Thursday, March 5, 2015

HB 202 would modify assessment and appeal provisions

Georgia House Bill 202 would make several changes to existing property tax law especially regarding assessments and appeals, along with some routine housekeeping edits to the state revenue code. The House passed the bill on Feb. 20 with only one dissenting vote. The 37-page bill is divided into nine sections summarized as follows:
  • Section 1 gives taxpayers the option of requesting bills and delinquent notices by email. 
  • Section 2 shortens the public notice period before school millage rate adoption from two weeks to one week. 
  • Section 3 allows notices of interest due to be sent by email upon taxpayer request. 
  • Section 4 extends the deadline for counties to submit their tax digests to the state until September 1 rather than the current August 1 due date. 
  • Section 5 would relax current parameters for two or more counties that wish to consolidate their property appraisal departments through intergovernmental agreements. 
  • Section 6 would strike the penalties involved for not filing a return for real property. Penalties for unreturned personal property would remain in effect.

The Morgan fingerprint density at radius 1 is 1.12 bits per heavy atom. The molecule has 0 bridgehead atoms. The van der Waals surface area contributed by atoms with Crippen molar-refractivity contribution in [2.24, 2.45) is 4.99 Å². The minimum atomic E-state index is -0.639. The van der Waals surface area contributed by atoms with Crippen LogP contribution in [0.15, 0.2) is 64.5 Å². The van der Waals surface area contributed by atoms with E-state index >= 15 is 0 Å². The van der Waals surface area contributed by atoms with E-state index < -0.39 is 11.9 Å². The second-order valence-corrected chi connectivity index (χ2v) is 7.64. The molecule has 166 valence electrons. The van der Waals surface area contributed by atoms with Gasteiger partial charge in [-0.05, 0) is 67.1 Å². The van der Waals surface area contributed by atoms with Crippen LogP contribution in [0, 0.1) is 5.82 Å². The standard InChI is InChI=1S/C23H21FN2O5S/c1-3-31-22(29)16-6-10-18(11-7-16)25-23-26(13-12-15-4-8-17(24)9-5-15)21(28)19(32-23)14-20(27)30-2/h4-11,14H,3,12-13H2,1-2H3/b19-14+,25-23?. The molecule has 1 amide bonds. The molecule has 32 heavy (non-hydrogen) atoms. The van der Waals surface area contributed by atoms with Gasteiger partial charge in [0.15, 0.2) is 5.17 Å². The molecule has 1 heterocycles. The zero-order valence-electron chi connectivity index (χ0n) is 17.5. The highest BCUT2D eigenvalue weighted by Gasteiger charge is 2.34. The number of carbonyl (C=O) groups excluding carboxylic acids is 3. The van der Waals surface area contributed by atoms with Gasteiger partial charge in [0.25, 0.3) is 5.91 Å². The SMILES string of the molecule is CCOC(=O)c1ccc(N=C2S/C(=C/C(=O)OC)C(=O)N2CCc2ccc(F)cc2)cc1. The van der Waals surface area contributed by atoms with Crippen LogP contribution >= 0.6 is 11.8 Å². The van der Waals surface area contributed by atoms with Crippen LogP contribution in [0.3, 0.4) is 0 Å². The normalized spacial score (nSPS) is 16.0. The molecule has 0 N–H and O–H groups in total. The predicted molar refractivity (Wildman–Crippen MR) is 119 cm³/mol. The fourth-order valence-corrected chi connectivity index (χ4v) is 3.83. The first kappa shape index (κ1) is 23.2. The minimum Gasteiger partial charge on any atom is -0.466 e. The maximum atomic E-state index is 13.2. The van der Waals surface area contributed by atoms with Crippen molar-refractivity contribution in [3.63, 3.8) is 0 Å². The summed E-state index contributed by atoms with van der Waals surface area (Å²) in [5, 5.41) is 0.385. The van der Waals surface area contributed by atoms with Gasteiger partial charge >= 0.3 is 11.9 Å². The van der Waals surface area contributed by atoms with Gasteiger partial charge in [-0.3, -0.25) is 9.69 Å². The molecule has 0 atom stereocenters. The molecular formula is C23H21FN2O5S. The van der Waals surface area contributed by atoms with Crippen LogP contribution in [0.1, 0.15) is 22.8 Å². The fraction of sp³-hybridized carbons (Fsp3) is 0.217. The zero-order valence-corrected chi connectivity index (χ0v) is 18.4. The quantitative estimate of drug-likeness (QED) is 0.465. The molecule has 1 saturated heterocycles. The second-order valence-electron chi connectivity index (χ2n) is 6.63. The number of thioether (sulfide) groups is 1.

• Section 7 extends the deadline for county boards of assessors to review property returns by two weeks. 
  • Section 8 and 9 provide several changes to the appeals process including additional authorities vested in the clerk of superior court over appeals, changes to serving on a board of equalization, changes to the accrual of interest on appeals, new nonbinding arbitration procedures, and other tweaks to existing appeals procedures.  Section 9 is the largest and most complicated section of the bill. 
The bill is currently under review by the state senate. The Georgia Municipal Association’s position on this bill is “neutral.”  The Atlanta Journal-Constitution's legislative tracker gives HB 202 a 77 percent chance of passing this session.

Historically there tends to be one “big” legislative proposal every year at the General Assembly involving property assessments or appeals. As of now, HB 202 appears to be the only bill fitting that description this session. The changes proposed in the bill do not appear to be as sweeping as those presented by SB 293 which died in the House last year.

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